"I followed the war wherever I could reach it." (Martha Gellhorn)
Martha Gellhorn worked for 60 years as a writer and journalist. She worked for FERA (Federal Emergency Relief Adminstration) to document the lives of the hungry and the homeless during the Great Depression, alongside photographer Dorothea Lange. During her coverage of the Spanish Civil War, she met author Ernest Hemingway, whom she married. However, her thirst for a story kept her away from the home front and the marriage collapsed after five years.
During the Second World War, Martha went to great lengths to get a good story: she rode with British pilots on night raids over Germany. She was one of the first journalists to report on Dachau once it was liberated by the Allies. On D-Day, she was the only woman to land on the beaches of Normandy, stowing away on a hospital ship and masquerading as a medic, complete with a stretcher. As Martha explained: "I followed the war wherever I could reach it."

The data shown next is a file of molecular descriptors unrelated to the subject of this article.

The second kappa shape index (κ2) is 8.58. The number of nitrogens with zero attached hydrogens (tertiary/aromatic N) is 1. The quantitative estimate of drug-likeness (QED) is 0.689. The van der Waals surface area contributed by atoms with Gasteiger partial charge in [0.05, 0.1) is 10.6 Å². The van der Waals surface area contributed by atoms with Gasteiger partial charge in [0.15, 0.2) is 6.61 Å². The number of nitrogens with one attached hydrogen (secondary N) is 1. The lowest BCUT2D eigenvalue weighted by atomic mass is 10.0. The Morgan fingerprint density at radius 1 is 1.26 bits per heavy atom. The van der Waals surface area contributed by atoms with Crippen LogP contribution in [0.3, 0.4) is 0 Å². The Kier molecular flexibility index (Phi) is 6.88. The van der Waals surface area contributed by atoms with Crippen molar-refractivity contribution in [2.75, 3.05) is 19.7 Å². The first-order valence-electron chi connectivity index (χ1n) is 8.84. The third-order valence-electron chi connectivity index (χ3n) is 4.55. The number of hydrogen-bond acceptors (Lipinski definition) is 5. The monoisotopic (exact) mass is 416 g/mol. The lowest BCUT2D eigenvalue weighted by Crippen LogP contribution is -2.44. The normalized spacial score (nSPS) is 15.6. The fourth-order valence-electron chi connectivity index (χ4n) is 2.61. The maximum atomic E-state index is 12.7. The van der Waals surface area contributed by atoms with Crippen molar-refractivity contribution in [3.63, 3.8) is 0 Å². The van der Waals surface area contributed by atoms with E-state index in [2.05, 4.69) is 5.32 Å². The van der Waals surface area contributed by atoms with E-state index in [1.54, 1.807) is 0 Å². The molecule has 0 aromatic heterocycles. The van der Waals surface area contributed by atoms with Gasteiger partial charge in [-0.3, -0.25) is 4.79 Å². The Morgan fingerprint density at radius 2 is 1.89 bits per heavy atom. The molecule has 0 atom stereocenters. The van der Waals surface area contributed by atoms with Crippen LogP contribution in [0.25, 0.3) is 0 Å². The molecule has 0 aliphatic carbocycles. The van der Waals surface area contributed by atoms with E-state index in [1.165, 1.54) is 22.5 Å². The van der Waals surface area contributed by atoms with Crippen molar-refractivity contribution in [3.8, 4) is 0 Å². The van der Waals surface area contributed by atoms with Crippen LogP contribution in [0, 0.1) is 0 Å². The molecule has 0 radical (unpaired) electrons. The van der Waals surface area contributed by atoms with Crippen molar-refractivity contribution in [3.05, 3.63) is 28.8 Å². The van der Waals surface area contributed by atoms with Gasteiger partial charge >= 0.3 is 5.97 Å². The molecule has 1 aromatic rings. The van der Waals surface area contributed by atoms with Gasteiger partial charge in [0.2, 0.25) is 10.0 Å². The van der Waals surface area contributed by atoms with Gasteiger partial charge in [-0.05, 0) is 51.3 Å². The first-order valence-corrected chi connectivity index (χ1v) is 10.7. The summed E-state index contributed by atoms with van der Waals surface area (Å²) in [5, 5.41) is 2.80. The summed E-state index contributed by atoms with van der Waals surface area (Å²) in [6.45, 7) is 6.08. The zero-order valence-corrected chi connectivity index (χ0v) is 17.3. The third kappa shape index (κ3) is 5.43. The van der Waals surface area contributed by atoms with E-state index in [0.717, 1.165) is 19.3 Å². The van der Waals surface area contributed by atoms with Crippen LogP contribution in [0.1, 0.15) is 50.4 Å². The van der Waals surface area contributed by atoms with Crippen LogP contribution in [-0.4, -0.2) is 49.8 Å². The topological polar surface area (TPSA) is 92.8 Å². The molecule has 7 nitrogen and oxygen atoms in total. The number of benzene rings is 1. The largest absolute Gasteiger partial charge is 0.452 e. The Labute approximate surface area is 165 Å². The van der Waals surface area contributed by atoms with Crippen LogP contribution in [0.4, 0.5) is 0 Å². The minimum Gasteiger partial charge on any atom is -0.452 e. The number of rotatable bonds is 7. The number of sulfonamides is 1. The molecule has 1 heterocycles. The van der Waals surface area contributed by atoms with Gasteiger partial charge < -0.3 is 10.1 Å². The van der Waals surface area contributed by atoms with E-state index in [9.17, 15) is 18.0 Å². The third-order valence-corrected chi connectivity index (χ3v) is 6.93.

In 1961, the war correspondent covered the trail of Nazi leader Adolf Eichmann. Her article "Eichmann and the Private Conscience", was published in the Atlantic the following year (http://www.theatlantic.com/past/docs/issues/62feb/eichmann.htm). Here is an excerpt of Martha's vivid prose:
"Everyone could not have his special talents: many people were needed to smash a baby's head against the pavement before the mother's eyes, to urge a sick old man to rest and then to shoot him in the back of the head; there was endless work for willing hands. How many more like these exist everywhere? What produced them -- all sane, all inhuman?"
For more information, read The Face of War by Martha Gellhorn (http://www.amazon.ca/The-Face-War-Martha-Gellhorn/dp/0871132117).
The world watches as Adolf Eichmann, the face of evil, is put on trail for the death of millions of Jews during the Second World War courtesy cdn.timesofisrael.com/uploads/2013/04/eichmann.jpg.